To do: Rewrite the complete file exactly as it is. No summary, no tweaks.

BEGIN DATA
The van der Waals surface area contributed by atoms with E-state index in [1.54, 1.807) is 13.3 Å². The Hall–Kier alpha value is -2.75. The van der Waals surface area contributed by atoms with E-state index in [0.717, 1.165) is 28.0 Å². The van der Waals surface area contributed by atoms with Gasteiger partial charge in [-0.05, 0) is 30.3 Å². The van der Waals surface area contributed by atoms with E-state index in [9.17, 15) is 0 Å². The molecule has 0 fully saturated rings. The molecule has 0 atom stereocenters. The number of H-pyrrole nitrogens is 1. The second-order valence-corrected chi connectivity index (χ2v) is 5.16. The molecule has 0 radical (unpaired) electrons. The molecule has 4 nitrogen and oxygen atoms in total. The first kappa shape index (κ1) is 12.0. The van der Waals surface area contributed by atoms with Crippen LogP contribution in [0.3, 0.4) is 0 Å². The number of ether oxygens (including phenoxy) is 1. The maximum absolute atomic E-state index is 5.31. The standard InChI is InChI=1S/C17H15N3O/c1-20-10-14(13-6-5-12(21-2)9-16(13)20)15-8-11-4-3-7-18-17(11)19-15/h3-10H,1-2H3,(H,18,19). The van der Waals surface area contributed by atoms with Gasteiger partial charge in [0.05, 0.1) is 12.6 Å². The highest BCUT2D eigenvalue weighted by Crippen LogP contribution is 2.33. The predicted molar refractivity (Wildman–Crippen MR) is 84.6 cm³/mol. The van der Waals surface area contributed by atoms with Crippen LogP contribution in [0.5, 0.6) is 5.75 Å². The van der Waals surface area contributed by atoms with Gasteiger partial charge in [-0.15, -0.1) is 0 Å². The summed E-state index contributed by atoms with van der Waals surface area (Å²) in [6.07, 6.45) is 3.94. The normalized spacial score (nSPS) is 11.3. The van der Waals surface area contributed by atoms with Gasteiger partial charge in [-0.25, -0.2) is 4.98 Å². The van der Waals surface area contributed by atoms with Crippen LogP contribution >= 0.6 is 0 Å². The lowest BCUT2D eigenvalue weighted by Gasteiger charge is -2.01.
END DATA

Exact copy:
The van der Waals surface area contributed by atoms with E-state index in [1.54, 1.807) is 13.3 Å². The Hall–Kier alpha value is -2.75. The van der Waals surface area contributed by atoms with E-state index in [0.717, 1.165) is 28.0 Å². The van der Waals surface area contributed by atoms with Gasteiger partial charge in [-0.05, 0) is 30.3 Å². The van der Waals surface area contributed by atoms with E-state index in [9.17, 15) is 0 Å². The molecule has 0 fully saturated rings. The molecule has 0 atom stereocenters. The number of H-pyrrole nitrogens is 1. The second-order valence-corrected chi connectivity index (χ2v) is 5.16. The molecule has 0 radical (unpaired) electrons. The molecule has 4 nitrogen and oxygen atoms in total. The first kappa shape index (κ1) is 12.0. The van der Waals surface area contributed by atoms with Crippen LogP contribution in [0.3, 0.4) is 0 Å². The number of ether oxygens (including phenoxy) is 1. The maximum absolute atomic E-state index is 5.31. The standard InChI is InChI=1S/C17H15N3O/c1-20-10-14(13-6-5-12(21-2)9-16(13)20)15-8-11-4-3-7-18-17(11)19-15/h3-10H,1-2H3,(H,18,19). The van der Waals surface area contributed by atoms with Gasteiger partial charge in [0.05, 0.1) is 12.6 Å². The highest BCUT2D eigenvalue weighted by Crippen LogP contribution is 2.33. The predicted molar refractivity (Wildman–Crippen MR) is 84.6 cm³/mol. The van der Waals surface area contributed by atoms with Crippen LogP contribution in [0.5, 0.6) is 5.75 Å². The van der Waals surface area contributed by atoms with Gasteiger partial charge in [-0.15, -0.1) is 0 Å². The summed E-state index contributed by atoms with van der Waals surface area (Å²) in [6.07, 6.45) is 3.94. The normalized spacial score (nSPS) is 11.3. The van der Waals surface area contributed by atoms with Gasteiger partial charge in [-0.25, -0.2) is 4.98 Å². The van der Waals surface area contributed by atoms with Crippen LogP contribution >= 0.6 is 0 Å². The lowest BCUT2D eigenvalue weighted by Gasteiger charge is -2.01.